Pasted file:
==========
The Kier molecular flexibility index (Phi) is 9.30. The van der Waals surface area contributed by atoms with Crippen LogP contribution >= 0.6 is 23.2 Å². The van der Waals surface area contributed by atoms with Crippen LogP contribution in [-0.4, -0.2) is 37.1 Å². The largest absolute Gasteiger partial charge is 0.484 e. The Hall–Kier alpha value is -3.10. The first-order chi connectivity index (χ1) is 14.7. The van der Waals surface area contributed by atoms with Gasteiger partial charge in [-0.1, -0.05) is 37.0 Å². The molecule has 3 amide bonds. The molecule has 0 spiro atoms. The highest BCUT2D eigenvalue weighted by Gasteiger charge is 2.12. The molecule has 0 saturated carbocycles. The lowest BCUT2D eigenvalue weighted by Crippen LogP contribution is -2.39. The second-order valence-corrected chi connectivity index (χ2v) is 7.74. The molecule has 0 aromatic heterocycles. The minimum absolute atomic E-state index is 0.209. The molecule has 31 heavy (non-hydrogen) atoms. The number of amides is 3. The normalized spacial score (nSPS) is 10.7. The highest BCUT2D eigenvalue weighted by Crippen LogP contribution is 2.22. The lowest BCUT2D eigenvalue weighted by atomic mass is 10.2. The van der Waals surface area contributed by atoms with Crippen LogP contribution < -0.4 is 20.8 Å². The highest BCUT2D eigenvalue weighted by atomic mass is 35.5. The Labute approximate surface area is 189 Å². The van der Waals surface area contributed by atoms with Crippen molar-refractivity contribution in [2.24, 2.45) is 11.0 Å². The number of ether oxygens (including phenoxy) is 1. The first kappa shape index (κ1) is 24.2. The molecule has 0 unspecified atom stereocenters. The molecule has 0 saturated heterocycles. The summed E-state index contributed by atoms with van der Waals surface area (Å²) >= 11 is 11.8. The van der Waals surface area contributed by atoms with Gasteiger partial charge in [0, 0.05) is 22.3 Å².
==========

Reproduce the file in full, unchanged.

The Kier molecular flexibility index (Phi) is 9.30. The van der Waals surface area contributed by atoms with Crippen LogP contribution >= 0.6 is 23.2 Å². The van der Waals surface area contributed by atoms with Crippen LogP contribution in [-0.4, -0.2) is 37.1 Å². The largest absolute Gasteiger partial charge is 0.484 e. The Hall–Kier alpha value is -3.10. The first-order chi connectivity index (χ1) is 14.7. The van der Waals surface area contributed by atoms with Gasteiger partial charge in [-0.1, -0.05) is 37.0 Å². The molecule has 3 amide bonds. The molecule has 0 spiro atoms. The highest BCUT2D eigenvalue weighted by Gasteiger charge is 2.12. The molecule has 0 saturated carbocycles. The lowest BCUT2D eigenvalue weighted by Crippen LogP contribution is -2.39. The second-order valence-corrected chi connectivity index (χ2v) is 7.74. The molecule has 0 aromatic heterocycles. The minimum absolute atomic E-state index is 0.209. The molecule has 31 heavy (non-hydrogen) atoms. The number of amides is 3. The normalized spacial score (nSPS) is 10.7. The highest BCUT2D eigenvalue weighted by Crippen LogP contribution is 2.22. The lowest BCUT2D eigenvalue weighted by atomic mass is 10.2. The van der Waals surface area contributed by atoms with Crippen LogP contribution < -0.4 is 20.8 Å². The highest BCUT2D eigenvalue weighted by atomic mass is 35.5. The Labute approximate surface area is 189 Å². The van der Waals surface area contributed by atoms with Crippen molar-refractivity contribution in [2.24, 2.45) is 11.0 Å². The number of ether oxygens (including phenoxy) is 1. The first kappa shape index (κ1) is 24.2. The molecule has 0 unspecified atom stereocenters. The molecule has 0 saturated heterocycles. The summed E-state index contributed by atoms with van der Waals surface area (Å²) >= 11 is 11.8. The van der Waals surface area contributed by atoms with Gasteiger partial charge in [0, 0.05) is 22.3 Å².